When I started using Wordpress, I thought it was an awesome solution for blogging. It was easy to install and seemed like by just using plugins, you could augment your blog with a lot of features easily.
That was until I got hacked not only once, but twice. Wordpress and any other database-backed Content Management System suffers from the same security vulnerability: you store the content behind an authorization scheme. There are ways to prevent this (and I even wrote a blog post about it in the previous incarnation of my blog), but the complexity of keeping up to date with all the patches, monitoring bad plugins and other security considerations quickly become pretty overwhelming. The feeling of seeing Viagra ads all over your site is something you don’t easily shake.
There’s also the scalability factor: if your site has a mention on Mashable or Hacker News, you can pretty much kiss your website goodbye, as your infrastructure is not designed to withstand hundreds of visits per second, and unless you have some sort of caching layer enabled (which most small blogs don’t), every page needs to request its content from the database — and that becomes a bottleneck for the serving of your content.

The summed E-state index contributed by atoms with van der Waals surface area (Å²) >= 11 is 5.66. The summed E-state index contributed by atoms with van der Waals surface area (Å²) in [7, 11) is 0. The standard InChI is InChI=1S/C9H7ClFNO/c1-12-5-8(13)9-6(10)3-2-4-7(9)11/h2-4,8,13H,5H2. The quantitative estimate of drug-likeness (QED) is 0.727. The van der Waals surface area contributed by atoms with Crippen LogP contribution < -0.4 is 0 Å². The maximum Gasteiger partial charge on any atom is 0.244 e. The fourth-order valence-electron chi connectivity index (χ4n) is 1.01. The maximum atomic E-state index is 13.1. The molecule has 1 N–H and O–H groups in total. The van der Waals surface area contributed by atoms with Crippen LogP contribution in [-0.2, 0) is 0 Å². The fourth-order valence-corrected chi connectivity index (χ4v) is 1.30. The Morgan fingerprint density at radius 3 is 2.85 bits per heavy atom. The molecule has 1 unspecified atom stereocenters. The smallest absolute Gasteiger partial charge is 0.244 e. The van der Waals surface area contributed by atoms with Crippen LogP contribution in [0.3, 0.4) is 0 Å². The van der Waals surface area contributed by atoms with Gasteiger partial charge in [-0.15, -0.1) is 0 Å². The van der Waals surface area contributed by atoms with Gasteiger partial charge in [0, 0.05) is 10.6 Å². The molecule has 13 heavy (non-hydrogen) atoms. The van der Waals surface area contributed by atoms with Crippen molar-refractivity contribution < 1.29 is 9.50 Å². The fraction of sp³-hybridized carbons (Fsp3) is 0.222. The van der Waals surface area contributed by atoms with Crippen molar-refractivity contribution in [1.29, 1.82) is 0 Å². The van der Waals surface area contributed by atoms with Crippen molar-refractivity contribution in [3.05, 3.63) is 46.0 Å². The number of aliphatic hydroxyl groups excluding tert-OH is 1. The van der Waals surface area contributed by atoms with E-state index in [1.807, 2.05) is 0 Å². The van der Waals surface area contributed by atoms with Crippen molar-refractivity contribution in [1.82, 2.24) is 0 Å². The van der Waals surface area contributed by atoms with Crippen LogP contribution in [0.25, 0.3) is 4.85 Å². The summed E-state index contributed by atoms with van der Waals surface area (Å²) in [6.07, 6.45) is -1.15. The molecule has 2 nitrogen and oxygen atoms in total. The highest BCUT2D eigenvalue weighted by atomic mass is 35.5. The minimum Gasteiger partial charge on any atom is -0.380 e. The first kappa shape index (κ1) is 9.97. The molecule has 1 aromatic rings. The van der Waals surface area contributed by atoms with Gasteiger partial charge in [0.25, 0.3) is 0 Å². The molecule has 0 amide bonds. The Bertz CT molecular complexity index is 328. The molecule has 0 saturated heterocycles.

When I decided to launch my blog again, I knew I wanted to do it using the new wave of content serving systems: static site generators.
What is a static site generator?
But wait, you must be saying, doesn’t that take a long time? The truth is for most blogs it doesn’t, and unless you have thousands of posts, regenerating a blog with 1,000 posts takes a few seconds for most generators. But the beautiful thing is that once that content is generated, there are no databases to access, your whole ...more ...